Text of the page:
Some people compare copying a game to copying music, a movie, or a book. This is a false comparison. A more apt comparison is to the copying of a car engine.

Copying a piece of music, a movie, or a book creates an exact copy of the item. Copying a game, or a car engine, does not. It is equivalent to singing a song into a tape, so that you can listen to it whenever you want. The copyright on a game only prevents you from producing the exact same game, that is, with the same rules, artwork, etc. It is fair to say that we should not violate this copyright; that is, one should not download the graphics, photocopy the rulebook, etc. to create exact copies of the art or text.

The problem is that games are (generally) not patented. Legally, we can create a mockup of a game to play for our own enjoyment. The question is: should we grant game producers automatic "moral" patents on their games, even if they have not obtained legal patents?

On the pro-copy side, we have the following arguments:

  • Copying lets you try a game before purchase. If copying is not allowed, you may not try it, and may never purchase it.
  • Copying may lead others to purchase, even if you don't.
  • It may also lead others to buy other games by the same designer and/or publisher, even if the game itself is not purchased.
  • Playing a copied game is no different than taking a guitar riff and playing it on your guitar. The idea has become public property, and enforcing a restriction on an idea is unnatural.

On the con-side:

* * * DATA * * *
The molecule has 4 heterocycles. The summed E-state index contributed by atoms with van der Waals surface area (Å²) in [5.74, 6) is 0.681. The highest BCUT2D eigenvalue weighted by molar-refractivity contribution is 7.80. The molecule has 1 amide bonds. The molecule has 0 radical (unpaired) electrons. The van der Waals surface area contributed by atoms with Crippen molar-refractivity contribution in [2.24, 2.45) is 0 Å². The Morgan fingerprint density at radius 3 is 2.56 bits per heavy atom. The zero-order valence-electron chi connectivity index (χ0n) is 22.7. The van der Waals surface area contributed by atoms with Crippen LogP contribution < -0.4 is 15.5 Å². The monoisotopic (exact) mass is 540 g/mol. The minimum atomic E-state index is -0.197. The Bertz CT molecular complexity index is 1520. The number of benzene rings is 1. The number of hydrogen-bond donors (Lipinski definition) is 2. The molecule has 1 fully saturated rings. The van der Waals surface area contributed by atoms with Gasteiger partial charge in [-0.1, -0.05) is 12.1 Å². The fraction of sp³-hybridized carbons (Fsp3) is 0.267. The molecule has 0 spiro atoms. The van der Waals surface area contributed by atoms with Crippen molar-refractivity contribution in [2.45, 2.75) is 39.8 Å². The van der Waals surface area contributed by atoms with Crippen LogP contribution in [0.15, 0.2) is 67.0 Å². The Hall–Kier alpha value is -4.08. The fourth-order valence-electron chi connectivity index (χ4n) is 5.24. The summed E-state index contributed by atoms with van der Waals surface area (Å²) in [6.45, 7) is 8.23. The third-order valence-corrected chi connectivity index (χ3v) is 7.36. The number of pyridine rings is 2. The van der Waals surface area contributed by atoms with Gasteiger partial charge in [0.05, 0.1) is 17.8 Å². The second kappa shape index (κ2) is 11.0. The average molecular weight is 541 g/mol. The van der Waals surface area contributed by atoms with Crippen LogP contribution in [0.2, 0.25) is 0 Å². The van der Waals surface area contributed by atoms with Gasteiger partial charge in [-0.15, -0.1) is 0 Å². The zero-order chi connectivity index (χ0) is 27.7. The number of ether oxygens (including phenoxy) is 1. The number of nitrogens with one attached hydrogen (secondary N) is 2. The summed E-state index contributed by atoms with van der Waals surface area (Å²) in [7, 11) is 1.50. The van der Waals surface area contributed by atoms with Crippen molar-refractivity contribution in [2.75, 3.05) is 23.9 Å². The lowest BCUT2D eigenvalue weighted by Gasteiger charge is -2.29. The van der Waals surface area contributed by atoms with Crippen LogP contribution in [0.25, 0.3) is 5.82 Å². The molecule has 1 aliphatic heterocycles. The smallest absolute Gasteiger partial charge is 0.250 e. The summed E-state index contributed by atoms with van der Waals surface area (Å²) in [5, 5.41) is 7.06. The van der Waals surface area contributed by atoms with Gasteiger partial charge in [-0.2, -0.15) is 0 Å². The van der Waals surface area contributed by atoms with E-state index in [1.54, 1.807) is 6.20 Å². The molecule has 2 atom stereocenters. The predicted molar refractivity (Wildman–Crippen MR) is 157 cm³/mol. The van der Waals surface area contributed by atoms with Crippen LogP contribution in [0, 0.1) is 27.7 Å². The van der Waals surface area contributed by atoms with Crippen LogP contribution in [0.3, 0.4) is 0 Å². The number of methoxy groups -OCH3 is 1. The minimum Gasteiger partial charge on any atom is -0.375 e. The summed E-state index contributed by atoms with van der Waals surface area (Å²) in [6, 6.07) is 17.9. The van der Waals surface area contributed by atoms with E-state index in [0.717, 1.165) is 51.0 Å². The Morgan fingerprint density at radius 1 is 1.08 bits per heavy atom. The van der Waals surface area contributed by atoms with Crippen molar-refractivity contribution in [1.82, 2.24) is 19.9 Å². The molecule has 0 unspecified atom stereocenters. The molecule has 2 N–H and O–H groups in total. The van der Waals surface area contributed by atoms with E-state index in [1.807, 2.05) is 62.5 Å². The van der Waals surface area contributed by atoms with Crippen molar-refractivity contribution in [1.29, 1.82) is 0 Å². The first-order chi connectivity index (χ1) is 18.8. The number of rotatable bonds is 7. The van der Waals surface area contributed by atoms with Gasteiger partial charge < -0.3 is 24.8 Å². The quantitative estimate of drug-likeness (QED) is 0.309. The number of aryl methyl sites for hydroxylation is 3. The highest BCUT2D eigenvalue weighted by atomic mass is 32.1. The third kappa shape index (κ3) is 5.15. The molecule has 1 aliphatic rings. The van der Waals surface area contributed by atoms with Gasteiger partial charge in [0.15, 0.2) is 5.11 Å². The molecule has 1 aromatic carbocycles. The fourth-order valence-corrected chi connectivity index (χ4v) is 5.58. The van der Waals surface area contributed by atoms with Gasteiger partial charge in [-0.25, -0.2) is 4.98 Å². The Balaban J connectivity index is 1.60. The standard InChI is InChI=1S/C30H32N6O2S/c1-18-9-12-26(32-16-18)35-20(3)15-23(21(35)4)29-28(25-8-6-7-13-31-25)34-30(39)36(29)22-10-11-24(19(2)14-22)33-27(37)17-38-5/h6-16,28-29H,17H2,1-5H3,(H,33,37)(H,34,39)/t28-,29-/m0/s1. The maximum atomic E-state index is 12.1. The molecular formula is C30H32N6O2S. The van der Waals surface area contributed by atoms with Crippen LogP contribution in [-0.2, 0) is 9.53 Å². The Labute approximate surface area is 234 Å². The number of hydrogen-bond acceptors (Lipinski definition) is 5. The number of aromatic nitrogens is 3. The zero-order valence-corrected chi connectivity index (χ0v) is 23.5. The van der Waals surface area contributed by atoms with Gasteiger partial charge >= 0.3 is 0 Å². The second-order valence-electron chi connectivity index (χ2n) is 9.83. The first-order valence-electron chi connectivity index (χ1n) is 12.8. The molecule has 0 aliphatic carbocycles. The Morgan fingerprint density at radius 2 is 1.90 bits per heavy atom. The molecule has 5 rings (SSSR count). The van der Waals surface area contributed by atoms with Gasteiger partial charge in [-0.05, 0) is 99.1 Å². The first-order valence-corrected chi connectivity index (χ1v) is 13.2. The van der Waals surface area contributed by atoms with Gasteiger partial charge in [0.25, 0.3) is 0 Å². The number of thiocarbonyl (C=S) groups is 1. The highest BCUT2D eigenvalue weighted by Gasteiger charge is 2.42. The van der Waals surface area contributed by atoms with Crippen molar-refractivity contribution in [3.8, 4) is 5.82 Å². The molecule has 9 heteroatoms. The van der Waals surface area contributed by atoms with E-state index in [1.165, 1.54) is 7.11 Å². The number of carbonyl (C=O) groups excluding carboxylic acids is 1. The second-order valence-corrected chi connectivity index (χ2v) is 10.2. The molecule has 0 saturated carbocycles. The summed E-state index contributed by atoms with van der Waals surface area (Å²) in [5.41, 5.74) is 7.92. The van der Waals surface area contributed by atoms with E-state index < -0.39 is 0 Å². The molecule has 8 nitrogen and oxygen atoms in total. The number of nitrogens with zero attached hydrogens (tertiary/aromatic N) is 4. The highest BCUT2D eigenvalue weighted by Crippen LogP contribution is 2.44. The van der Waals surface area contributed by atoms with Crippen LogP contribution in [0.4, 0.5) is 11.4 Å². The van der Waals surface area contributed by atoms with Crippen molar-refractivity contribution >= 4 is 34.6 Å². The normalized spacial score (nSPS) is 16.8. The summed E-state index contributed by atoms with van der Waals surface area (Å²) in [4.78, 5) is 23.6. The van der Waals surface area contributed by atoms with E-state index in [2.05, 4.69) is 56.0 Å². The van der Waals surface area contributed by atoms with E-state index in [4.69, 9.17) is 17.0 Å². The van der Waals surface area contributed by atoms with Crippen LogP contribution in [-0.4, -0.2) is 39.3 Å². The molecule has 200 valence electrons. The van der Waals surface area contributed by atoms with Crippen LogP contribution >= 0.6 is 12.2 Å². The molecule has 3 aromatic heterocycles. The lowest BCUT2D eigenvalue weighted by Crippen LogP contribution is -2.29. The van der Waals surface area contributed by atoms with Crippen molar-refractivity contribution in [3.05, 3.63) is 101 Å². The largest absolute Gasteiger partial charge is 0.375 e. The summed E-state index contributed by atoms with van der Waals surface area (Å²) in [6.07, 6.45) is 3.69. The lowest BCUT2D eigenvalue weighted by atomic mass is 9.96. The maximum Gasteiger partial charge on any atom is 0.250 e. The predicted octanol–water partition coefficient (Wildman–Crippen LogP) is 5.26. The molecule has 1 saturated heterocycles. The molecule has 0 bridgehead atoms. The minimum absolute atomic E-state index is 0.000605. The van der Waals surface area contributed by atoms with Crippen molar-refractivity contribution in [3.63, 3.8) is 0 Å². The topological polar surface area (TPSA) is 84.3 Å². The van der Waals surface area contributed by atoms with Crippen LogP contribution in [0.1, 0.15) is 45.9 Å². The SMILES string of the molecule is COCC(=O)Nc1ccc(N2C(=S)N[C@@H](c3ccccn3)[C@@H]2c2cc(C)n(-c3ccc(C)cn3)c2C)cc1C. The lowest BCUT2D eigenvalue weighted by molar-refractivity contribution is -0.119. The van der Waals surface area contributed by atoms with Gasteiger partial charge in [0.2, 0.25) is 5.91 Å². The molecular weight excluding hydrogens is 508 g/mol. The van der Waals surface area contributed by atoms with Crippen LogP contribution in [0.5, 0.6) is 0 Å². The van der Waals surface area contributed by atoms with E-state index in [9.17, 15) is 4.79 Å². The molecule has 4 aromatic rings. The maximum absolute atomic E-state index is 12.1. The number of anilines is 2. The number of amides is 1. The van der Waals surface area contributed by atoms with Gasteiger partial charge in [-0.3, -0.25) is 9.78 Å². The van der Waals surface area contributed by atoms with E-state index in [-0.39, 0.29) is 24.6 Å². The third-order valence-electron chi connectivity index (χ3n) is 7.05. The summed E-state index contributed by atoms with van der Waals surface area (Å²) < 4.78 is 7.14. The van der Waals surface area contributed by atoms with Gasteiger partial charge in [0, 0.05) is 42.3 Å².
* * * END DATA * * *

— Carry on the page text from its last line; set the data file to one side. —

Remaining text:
• The above arguments are simply justifications to save money.
  • Games are often only good for so many plays, and playing a copied version will ultimately dissuade you from purchasing the game.
  • Many people playing non-purchased games provides disincentives for creators to produce games that are easily copy-able.
  • Playing without the official artwork and components may provide a sub-standard playing experience, which is a disservice to the designer and publisher.

I find the pro-copy arguments more persuasive, but with a caveat. It is not unethical to cook something at home after seeing it in a grocery store or restaurant. You have no obligation to buy the item in the store; you do so only for reasons of price, taste, loyalty, and/or convenience. Why should games be any different?

As someone getting into designing myself, I cannot imagine telling someone that they should not play my games unless they pay me for objects that are, essentially, unnecessary to them. It is up to me, as a designer or publisher, to find ways to translate my work into profitability; I cannot assume that simply because I have worked, that others owe me money for this. I must produce something that people want to purchase.

The caveat is, if you enjoy a game, you should communicate this to the publisher or designer, either directly by telling them, or indirectly by buying their games.

- Yehuda Berlinger

If this topic is of interest, you might consider reading Shannon Appelcline's articles on copyright, trademarks and patents at:

Horizontal line

About | Link to Archives | Links | Search | Contributors | Home

All content © 2000-2006 the respective authors or The Games Journal unless otherwise noted.

http://www.thegamesjournal.com/